By Ciara LaVelle
By Jose D. Duran
By Kat Bein
By Juan Barquin
By Ciara LaVelle
By George Martinez
By Kat Bein
By Ciara LaVelle
The play opens with the larger-than-life silhouettes of two women, a smoking gun, and a man lying in a pool of blood. In the opening number, "Amnesia," Nora (Christianne Tisdale) is dressed in outrageously chic prison garb: a stylishly belted, black-and-white-stripe trench coat. As she reels about the room "in the coils of amnesia," a maniacal prison matron (Patti Mariano) enters and places the prisoner's last supper at her feet (a plate of Spam). Nora is slated for execution in the electric chair at midnight for the murder of her lover, merchandizing magnate Spencer Wylie (Tom Galantich).
When Nora's fox-clad, bejeweled twin sister Laura (Amanda Naughton) strolls in to bid her farewell, Nora pleads with her to exchange identities for just a few hours while she hunts down her analyst, Dr. Jaffe (Tim Jerome), so he can hypnotize her and uncover the mystery: What happened during those fateful, forgotten six minutes that landed her in Sing Sing? Lamentably, loving sister Laura refuses, claiming that prison stripes are an unforgivable fashion faux pas in the number "Not My Color." Desperate, Nora knocks her sister out, throws on the fox wrap, and runs off to find her shrink.
From there the plot swings into a madcap series of flashbacks. Playwright John Meyer has scripted an unambiguous good-versus-evil plot, which follows the tradition of film-noir classics like Double Indemnity. We discover it's 1945, and Uncle Sam has a monopoly on crêpe de Chine. The Blake sisters, who are in the clothing biz, decide they are going "to haffeta do without taffeta": They spin gold from dross with an outrageously eccentric line of eveningwear crocheted from fishnet and chicken bones that becomes an overnight success. But when the dashing Spencer wants a piece of the action, savvy Laura intervenes to protect her interests.
In less skilled hands, such a ludicrous plot might easily collapse into sentimental drivel, but Meyer knows funny, having scripted comic material for the likes of Joan Rivers, Judy Garland, and Lily Tomlin, to name a few. His lyrics are beyond clever, boasting downright brilliant rhymes such as "retina" and "Mount Etna," "Spencer" and "Mensa," "Spoil" and "Daddy's girl," and, of course, "inbred" and "doody head." A sleazy saxophone, tiptoeing double bass, and racing piano accompany these rhymes to keep the show moving along swiftly, accentuating the play's humor. The best parodies show some affection for the genres they send up; The Betrayal of Nora Blake is no exception. This work is not just slick, tongue-twisting twaddle; it is superbly executed high camp. Meyer's script is outrageously over the top but not frivolous. It lampoons all the elements of a psycho-melodrama: classic sibling rivalry, a not-so-classic love triangle, the clairvoyant connection between twins, and the conventions of psychoanalysis and hypnosis.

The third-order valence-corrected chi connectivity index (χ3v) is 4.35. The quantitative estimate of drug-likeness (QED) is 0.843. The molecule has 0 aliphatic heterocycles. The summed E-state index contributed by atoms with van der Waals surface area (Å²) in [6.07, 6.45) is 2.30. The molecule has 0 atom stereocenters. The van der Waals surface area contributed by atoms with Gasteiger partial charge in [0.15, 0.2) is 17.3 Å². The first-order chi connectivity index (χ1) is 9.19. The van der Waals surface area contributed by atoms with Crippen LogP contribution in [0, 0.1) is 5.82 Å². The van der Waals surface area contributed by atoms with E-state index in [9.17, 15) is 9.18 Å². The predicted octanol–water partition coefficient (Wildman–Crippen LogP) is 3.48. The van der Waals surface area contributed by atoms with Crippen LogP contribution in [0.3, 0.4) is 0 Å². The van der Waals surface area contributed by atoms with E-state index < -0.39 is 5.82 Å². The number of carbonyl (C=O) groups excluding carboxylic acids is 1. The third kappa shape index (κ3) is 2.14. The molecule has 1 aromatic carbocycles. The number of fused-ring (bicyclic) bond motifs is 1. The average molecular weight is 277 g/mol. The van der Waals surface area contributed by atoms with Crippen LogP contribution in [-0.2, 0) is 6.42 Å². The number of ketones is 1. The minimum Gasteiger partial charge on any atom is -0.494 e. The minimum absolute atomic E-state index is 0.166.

The set design evinces both a dearth of funds and a wealth of imagination. The trompe l'oeil backdrop of New York City looks as if it jumped right out of the original Superman comics. Jesse Poleshuck's sleek Manhattan skyline also has movable pieces that march across stage on occasion. All this low-cost trickery lends itself to the parody because it reflects an era when set designs and sound effects were not supposed to be realistic. The play yearns for a bigger space than the Cuillo Centre for the Arts' apron stage can offer. Musicals are always a risky proposition in such intimate spaces, but the talented New York City actors here know how to work an audience. The cast plays with the proximity by filing up and down the aisles during a fashion-show scene and making abundant eye contact with spectators. Gregg Barnes's sensational period costuming is the icing on the cake. The twins are decked out in sophisticated matching coatdresses, high heels, and perfectly coifed platinum blond hairdos. The men sport well-tailored pinstripe suits and fedoras.
The supporting cast plays a series of bit parts: the hard-edged female warden; Laura's sleazy boyfriend, whose bad breath precedes his every cruel move; a Catholic priest with a lisp; and the wacky psychiatrist. Tisdale and Naughton are delightful to watch as the goody two-shoes and the vamp, respectively. Tisdale lets her hands frame her face in melodramatic pauses. Naughton has mastered a Joan Crawford-esque frozen statement in which her eyes dart from left to right as she plots and schemes. Both women show impeccable timing -- as do the entire cast and the crew. Everything meshes perfectly: gunshots, lightning, and the electric chair. As Laura's evil boyfriend, Jeffrey, Timothy Warmen takes the prize for versatility and comic transformation. At one point he grabs a steering wheel and tapes lights to his knees to pose as a cab driver. Later, when he peels off his mustache to expose his true identity, he makes a raucous ripping sound that takes the parody one step further.